And so they were lacking that more senior level strategic insight to make sure that you kind of have those foundational pieces. And so primarily I'm going to be going back, I'm going to be having those customer interviews. I'm going to be getting to the heart of why they chose that client, why they chose that solution, what that client does well, what they don't do well and just kind of getting more insight into who they are as a brand. And that, sometimes you find that those answers are surprising and so understanding those problems can help you tailor the clusters. And so I think that any marketing consultant, no matter what you're doing, you need that discovery process. And you really, because ... and you may have seen this too, but there's a big trend on LinkedIn lately of people dogging for lack of a better phrase, consultants or freelancers. And that's because so many come in and we're in a really rough economy right now and they are transactional. They're focusing on deliverables. And so it's missing that heart and that authenticity of the brand.

When in reality, a senior level consultant is going to come in and they're going to become a part of your team. They're going to get to know you and get underneath the skin to really get who you are and be able to convey that into effective marketing and that's the difference. When I do something for a client, it feels like I've been with them since the beginning. And that's how it should be.

Monica Evans:

Yeah, no, I think that, that all make sense to me. I feel like there are a lot of people that just come in and be like, oh, we can do the traditional four blogs a month and that, but that doesn't really move the needle for most people. They need more of a customized content calendar for them to really see a difference in organic search. Does a SaaS company with a sales person, lead sales process need to have a different content strategy than a company with a self-served sales process?

Diana Mitchell:

Yeah, that's a really good question. And probably even two years ago, I would have said yes, and you need to establish more personal voices and you really need to stress that with personal life. But actually, no, I would say that universally now you should establish voices for people on your team because, and I hate to use these like buzz words, but we really aren't a human-to-human marketing era. And so the generic brand posted with no author blog posts aren't as effective. And so I would actually ... I mean, a few of those are fine, I guess. And maybe for pillar content in particular, that's really not a bad thing, but I would say show the authority of your team, especially when we talk about connecting content to social, the more personal the content can feel, the more authentically someone can share and promote that content on social and bring in really well qualified traffic to read it.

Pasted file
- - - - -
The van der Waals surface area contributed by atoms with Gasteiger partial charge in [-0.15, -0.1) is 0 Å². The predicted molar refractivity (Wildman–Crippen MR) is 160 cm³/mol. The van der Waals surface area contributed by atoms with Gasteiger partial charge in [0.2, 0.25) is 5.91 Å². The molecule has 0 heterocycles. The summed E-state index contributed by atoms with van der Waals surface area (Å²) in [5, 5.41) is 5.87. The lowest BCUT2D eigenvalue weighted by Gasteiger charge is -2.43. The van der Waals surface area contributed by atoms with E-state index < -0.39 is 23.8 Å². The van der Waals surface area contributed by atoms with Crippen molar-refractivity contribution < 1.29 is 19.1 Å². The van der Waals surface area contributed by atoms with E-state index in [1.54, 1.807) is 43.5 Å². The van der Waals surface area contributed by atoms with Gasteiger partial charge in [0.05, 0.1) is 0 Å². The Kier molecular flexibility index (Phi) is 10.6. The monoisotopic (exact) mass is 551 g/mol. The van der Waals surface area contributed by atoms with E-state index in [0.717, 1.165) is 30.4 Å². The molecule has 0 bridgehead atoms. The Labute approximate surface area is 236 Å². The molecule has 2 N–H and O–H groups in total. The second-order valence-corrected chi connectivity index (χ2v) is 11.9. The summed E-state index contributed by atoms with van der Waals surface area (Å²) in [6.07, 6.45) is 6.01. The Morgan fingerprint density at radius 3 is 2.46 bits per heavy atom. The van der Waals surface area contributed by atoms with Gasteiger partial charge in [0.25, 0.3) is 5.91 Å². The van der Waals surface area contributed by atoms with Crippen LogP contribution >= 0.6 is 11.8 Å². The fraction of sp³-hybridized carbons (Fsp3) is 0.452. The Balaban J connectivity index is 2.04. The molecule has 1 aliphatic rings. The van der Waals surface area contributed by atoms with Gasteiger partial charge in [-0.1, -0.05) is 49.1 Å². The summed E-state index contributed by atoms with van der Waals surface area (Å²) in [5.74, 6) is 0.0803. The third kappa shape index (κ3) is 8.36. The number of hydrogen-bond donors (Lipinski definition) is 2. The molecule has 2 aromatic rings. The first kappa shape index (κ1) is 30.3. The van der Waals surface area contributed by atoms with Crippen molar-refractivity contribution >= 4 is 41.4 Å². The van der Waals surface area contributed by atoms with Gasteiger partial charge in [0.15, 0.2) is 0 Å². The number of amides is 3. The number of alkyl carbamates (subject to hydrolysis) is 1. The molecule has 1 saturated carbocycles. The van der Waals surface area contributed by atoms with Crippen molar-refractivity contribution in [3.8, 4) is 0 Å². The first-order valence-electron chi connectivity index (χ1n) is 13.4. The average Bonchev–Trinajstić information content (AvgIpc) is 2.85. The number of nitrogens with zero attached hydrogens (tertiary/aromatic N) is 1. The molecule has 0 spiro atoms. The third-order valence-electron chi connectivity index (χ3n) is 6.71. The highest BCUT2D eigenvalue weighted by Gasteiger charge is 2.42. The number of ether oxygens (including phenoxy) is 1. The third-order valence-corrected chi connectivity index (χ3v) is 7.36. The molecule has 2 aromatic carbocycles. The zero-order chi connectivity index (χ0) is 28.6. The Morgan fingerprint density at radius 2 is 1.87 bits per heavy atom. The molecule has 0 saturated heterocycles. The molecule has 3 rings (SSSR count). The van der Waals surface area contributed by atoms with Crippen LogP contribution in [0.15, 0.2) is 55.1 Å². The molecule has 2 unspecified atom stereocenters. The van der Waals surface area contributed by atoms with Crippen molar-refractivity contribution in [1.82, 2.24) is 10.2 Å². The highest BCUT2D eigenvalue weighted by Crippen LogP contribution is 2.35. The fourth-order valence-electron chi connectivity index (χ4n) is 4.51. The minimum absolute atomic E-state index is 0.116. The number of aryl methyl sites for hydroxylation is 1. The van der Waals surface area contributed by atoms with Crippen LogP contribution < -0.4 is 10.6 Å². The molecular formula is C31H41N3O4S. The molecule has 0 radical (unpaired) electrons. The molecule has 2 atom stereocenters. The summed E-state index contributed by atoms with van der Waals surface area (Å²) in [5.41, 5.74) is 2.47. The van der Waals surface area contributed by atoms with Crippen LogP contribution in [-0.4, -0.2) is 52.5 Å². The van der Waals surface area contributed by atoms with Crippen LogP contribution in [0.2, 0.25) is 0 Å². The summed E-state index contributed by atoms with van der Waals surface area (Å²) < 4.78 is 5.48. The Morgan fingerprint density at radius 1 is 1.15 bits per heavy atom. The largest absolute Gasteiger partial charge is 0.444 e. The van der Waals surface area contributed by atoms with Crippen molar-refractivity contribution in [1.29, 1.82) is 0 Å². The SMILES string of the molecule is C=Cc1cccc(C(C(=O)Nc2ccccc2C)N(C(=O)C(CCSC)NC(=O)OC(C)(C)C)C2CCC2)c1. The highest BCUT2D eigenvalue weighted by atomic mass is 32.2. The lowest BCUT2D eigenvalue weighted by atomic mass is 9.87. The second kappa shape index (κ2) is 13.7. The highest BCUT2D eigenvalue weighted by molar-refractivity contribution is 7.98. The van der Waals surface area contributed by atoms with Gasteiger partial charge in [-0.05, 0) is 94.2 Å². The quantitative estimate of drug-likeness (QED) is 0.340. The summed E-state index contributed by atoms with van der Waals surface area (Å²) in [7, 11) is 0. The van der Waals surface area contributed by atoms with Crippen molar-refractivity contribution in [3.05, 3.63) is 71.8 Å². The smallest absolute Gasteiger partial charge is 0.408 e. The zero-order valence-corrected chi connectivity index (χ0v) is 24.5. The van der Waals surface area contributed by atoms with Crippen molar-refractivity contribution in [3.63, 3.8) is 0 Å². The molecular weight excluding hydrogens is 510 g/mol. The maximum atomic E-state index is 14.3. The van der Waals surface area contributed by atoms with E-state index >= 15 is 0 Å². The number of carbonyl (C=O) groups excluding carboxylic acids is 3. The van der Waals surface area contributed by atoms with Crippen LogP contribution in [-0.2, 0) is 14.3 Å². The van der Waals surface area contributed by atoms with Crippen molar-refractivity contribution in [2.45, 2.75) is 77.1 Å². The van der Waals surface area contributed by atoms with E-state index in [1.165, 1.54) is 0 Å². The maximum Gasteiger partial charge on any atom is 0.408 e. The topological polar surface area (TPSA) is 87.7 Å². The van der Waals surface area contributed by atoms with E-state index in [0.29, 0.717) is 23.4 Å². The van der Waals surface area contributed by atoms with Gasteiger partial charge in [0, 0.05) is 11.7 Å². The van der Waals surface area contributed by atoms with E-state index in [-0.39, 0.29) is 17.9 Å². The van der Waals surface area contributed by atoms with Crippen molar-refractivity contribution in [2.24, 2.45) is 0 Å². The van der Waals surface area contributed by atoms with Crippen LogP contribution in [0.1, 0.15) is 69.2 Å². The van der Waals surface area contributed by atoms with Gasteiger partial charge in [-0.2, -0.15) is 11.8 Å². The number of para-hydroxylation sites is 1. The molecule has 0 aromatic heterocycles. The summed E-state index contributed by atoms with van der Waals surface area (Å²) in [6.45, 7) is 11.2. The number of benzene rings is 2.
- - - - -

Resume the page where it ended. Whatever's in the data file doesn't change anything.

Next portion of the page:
I don't think it's an absolute necessary, but I think that it would definitely give you a boost. And so there's a little bit of a challenge there for some people in that your sales team or your leadership or whomever is going to freak out and say, I don't have time time to write these. But again, when you're working with an experienced senior level consultants, and well, someone like me, like anyone who's got that experience can draw out the nuggets that you need to make it authentic and personal and have a 15 minute conversation on the topic, bring in their expertise with your expertise and create something that feels authentically you and also aligns with your company brand. And when that happens, not to sound cute, but it's really magic. It is.

And then all of a sudden you've got members of the team who are, they're more confident because they feel like their expertise is on display by the company. And they're also buying in more to your marketing plan. Because there's a lot of adversarial tone sometimes between sales and marketing and this can really help bridge the gap when people feel like their voices are heard and they're individually being presented as thought leaders. So there's a lot of wind to that methodology.